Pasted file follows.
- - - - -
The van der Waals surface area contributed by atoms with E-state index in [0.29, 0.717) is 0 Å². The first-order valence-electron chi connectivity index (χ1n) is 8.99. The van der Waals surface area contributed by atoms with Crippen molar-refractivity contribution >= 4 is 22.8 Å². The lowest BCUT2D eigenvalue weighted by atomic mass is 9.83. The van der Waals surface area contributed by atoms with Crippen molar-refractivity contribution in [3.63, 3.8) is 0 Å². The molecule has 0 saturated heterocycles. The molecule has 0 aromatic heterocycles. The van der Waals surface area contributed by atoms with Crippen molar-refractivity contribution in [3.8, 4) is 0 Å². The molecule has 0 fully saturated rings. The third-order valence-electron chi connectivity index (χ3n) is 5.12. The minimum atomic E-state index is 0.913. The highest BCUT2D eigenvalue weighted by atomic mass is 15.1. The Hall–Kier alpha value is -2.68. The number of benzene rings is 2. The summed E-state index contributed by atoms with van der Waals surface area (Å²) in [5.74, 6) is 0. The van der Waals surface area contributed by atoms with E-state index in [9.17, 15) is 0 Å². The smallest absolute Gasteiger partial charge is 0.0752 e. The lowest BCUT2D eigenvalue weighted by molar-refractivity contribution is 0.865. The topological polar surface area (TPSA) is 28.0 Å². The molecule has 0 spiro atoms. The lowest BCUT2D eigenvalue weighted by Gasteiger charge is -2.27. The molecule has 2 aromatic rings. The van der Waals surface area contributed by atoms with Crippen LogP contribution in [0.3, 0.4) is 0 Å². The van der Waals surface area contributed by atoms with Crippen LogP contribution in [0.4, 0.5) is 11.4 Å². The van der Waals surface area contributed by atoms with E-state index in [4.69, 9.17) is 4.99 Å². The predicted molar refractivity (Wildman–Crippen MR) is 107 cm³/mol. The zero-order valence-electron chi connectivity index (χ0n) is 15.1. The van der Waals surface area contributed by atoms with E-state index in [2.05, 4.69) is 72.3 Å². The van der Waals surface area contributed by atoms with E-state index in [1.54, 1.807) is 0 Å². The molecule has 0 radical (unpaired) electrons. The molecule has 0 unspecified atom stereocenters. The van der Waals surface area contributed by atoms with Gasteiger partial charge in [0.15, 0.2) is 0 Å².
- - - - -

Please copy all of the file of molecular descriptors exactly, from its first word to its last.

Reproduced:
The van der Waals surface area contributed by atoms with E-state index in [0.29, 0.717) is 0 Å². The first-order valence-electron chi connectivity index (χ1n) is 8.99. The van der Waals surface area contributed by atoms with Crippen molar-refractivity contribution >= 4 is 22.8 Å². The lowest BCUT2D eigenvalue weighted by atomic mass is 9.83. The van der Waals surface area contributed by atoms with Crippen molar-refractivity contribution in [3.63, 3.8) is 0 Å². The molecule has 0 saturated heterocycles. The molecule has 0 aromatic heterocycles. The van der Waals surface area contributed by atoms with Crippen molar-refractivity contribution in [3.8, 4) is 0 Å². The molecule has 0 fully saturated rings. The third-order valence-electron chi connectivity index (χ3n) is 5.12. The minimum atomic E-state index is 0.913. The highest BCUT2D eigenvalue weighted by atomic mass is 15.1. The Hall–Kier alpha value is -2.68. The number of benzene rings is 2. The summed E-state index contributed by atoms with van der Waals surface area (Å²) in [5.74, 6) is 0. The van der Waals surface area contributed by atoms with E-state index in [9.17, 15) is 0 Å². The smallest absolute Gasteiger partial charge is 0.0752 e. The lowest BCUT2D eigenvalue weighted by molar-refractivity contribution is 0.865. The topological polar surface area (TPSA) is 28.0 Å². The molecule has 0 spiro atoms. The lowest BCUT2D eigenvalue weighted by Gasteiger charge is -2.27. The molecule has 2 aromatic rings. The van der Waals surface area contributed by atoms with Crippen LogP contribution in [0.3, 0.4) is 0 Å². The van der Waals surface area contributed by atoms with Crippen LogP contribution in [0.4, 0.5) is 11.4 Å². The van der Waals surface area contributed by atoms with E-state index in [4.69, 9.17) is 4.99 Å². The predicted molar refractivity (Wildman–Crippen MR) is 107 cm³/mol. The zero-order valence-electron chi connectivity index (χ0n) is 15.1. The van der Waals surface area contributed by atoms with E-state index in [2.05, 4.69) is 72.3 Å². The van der Waals surface area contributed by atoms with E-state index in [1.54, 1.807) is 0 Å². The molecule has 0 radical (unpaired) electrons. The molecule has 0 unspecified atom stereocenters. The van der Waals surface area contributed by atoms with Gasteiger partial charge in [0.15, 0.2) is 0 Å².